Russian language in Ukraine

Russian spreads like wildfires in dry Ukrainian forest

by Kyiv Post Staff

Relying on a 2011 survey by Kyiv-based Razumkov think tank, the above map shows which parts of Ukraine could adopt Russian as a “regional” language and designates which parts of the country have already done so.
© kyivpost

The Russian language is swiftly gaining official status as a “regional” language across eastern and southern regions of Ukraine.

About a dozen regional legislatures in Russian-speaking regions of Ukraine have granted it official status as a “regional” language since President Viktor Yanukovych on Aug. 8 signed controversial language legislation into law.

The legislation was drafted and pushed swiftly, with limited debate, through parliament this summer by Yanukovych’s Party of Regions.

Russian is now sanctioned for broader use by public officials, regional government, in education and business in regions of Ukraine were it was given status as a “regional” language.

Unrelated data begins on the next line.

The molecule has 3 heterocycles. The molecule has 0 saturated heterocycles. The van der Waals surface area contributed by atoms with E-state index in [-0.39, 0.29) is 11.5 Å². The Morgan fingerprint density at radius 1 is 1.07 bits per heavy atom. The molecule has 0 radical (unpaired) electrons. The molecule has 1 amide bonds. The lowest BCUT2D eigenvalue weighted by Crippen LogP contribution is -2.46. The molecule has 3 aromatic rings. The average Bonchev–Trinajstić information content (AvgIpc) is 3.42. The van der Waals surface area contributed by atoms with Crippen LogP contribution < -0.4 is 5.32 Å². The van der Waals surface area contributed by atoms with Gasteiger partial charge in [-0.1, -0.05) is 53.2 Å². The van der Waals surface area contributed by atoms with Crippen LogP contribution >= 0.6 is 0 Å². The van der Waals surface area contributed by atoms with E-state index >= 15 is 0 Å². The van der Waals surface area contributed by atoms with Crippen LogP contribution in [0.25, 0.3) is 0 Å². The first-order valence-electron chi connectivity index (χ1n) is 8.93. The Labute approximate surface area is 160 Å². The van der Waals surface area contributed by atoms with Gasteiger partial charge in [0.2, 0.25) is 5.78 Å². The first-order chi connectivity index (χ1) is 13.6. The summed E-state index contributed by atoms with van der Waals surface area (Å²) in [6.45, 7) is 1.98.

According to the new language legislation, regional legislatures in territories where more than 10 percent of the population consider Russian or other minority languages as a native tongue can adopt them as a “regional” language.

Citizens in Ukrainian-speaking western parts of the nation and other opponents, including scholars, have warned that the new language rules will deepen Ukraine’s political and cultural divide, and undermine the official state language, Ukrainian.

Belittled and oppressed in prior centuries, Ukrainian has made a comeback since the country declared independence from the USSR in 1991.  It was granted status as Ukraine’s state language by a constitution adopted in 1996.

Ukraine’s political opposition and pro-Ukrainian language advocates fear that the language legislation could boost use of Russian, in turn reversing gains made by Ukrainian since 1991.

  1. Alison Buchanan-Vaassen says:

    On reading this news, albeit so late, I am in shock. I am aware as a linguistic graduate what language loss does to a culture’s identity and in my eyes, this is tragic.

  2. DmitriOdessit says:

    Ukrainian language is not in danger, thats pure propaganda. The law was only adopted in regions where the majority speaks Russian and the people there like this law.

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